School lunches don’t need to be a source of stress this year. Getting the upper hand comes down to preparation and getting back to basics.

Cairns parents are preparing to send their little ones back to school next week which means the pressure of preparing crisp uniforms and nutritious lunches.

The school lunch box has become stressful. Between lunchbox rules from schools, pressure to keep up with trends and wanting to provide a nutritious lunch that kids will actually eat, it’s no wonder parents are feeling the pressure.

Cairns based, NAPHL Health Hub accredited practising dietitian Alyce Rees says parents should take a simple approach to packing their child’s lunch.

To book an appointment with Alyce call 4722 8750

Ms Rees said the key to taking the stress and chaos out of school mornings is forgetting the fads and getting back to the basics of nutrition – and they can be counted on one hand.

“Just like adults, kids have a few key nutritional needs to fuel their mind and body for the school day,” she said

“By focussing on these, you’ll have all the tools you need to provide a fantastic lunchbox without resorting to packaged snacks, which can be a really expensive option and produce excess food wrappers.

“To fuel them for the day, start with a protein rich source. Children need protein for growth and repair. Good sources for the lunchbox include leftover roast chicken, boiled egg, tuna or legumes like chickpeas and lentils.

“Aim for at least two types of coloured fruit or vegetables. Colours represent different vitamins and minerals. Simple ideas include carrots for beta-creatine, red capsicum for vitamin C, bananas for potassium and blue berries for antioxidants. The bonus is these foods provide fibre which will help feed their good gut bacteria.

“Next is a dairy source. The running, jumping and skipping in the school yard uses calcium to develop strong childhood bones. Great sources of calcium include cheese, yoghurt or a calcium fortified yoghurt alternative.

“Include a wholegrain carbohydrate source to fuel the brain in the classroom and their active play times, such as a grainy bread roll, wrap, crackers or brown rice.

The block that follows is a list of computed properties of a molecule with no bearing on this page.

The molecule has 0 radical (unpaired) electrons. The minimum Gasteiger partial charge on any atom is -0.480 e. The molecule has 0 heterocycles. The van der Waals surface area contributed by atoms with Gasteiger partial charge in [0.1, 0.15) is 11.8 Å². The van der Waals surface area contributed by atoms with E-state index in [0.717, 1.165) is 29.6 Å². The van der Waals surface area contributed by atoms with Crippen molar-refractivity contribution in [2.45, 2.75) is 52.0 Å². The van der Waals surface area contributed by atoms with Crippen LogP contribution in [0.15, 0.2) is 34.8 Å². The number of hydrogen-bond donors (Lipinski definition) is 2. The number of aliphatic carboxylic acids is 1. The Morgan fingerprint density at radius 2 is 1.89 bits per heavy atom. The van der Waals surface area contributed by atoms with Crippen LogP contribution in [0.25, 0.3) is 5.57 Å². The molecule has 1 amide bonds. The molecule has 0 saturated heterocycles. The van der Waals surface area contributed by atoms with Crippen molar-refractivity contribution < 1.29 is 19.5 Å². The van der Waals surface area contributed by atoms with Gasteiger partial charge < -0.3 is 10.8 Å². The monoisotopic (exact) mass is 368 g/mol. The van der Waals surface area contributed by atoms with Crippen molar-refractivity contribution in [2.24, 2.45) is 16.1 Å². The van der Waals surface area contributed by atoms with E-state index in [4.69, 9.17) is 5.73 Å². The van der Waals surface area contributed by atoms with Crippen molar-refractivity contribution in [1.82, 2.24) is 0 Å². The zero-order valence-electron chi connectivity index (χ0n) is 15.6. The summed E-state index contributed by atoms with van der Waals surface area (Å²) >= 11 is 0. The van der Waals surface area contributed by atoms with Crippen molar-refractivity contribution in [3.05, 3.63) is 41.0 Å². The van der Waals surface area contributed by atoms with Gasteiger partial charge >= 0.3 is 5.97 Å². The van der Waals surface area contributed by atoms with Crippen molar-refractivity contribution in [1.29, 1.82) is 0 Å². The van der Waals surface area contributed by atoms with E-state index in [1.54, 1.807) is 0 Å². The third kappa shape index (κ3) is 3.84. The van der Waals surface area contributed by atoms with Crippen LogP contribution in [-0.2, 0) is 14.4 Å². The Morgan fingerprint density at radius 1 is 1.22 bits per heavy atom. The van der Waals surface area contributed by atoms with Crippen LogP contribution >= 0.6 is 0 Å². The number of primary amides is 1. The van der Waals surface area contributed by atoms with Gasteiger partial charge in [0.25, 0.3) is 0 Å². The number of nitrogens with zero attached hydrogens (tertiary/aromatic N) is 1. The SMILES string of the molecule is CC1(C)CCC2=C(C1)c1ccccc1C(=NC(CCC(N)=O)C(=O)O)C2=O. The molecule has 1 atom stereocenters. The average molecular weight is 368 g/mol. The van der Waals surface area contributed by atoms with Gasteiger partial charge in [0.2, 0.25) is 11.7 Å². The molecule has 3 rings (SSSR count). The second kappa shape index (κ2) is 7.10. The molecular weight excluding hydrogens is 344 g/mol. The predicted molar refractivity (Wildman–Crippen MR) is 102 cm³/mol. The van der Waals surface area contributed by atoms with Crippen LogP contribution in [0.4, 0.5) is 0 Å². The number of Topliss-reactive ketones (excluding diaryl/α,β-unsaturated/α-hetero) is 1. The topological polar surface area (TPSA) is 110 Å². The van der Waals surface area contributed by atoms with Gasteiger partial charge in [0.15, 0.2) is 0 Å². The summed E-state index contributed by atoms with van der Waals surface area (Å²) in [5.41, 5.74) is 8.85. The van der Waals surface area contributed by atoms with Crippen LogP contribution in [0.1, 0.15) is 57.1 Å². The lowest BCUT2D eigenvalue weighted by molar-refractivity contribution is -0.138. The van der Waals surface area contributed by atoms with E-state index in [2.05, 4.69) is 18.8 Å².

“Last but not least is include some healthy fat. A small amount of fat helps keep kids full and assists the body to absorb vitamins. While nuts are a great source of healthy fat, many schools have a nut free policy. Try avocado, seeds, hummus or drained canned fish in oil.” Ms Rees said a little pre-planning will help you think up lunchbox ideas that your kids will enjoy.

“Make the lunch box contents easy for little kids to eat. Chop food including fruit and vegetables, into small sized pieces. Bento type lunch boxes are great for this. Mix up the lunchbox items to maintain their interest. “Whatever you pack, by using the five-finger guide you’ll know you’re ticking off the key nutritional needs to help them thrive in both the classroom and the playground.”

The five nutritional needs in every school lunchbox:

1. Protein Good sources: roast chicken, eggs, tuna, legumes (chickpeas, lentils).

2. 2+ coloured fruit and vegetables Good sources: Carrot and capsicum sticks, banana, blueberries.

3. Dairy Good sources: cheese, yoghurt, calcium fortified yoghurt alternative.

4. Wholegrain carbohydrates Good sources: grainy bread roll, wrap, crackers, brown rice. 5. Healthy fat Good sources: avocado, seeds, hummus, drained canned fish in oil.

5. Healthy fat Good sources: avocado, seeds, hummus, drained canned fish in oil.

TIP: Don’t forget the fluids. Water is best for the lunchbox. Try freezing a water bottle the night before for a bonus to keep the lunch cool throughout the day.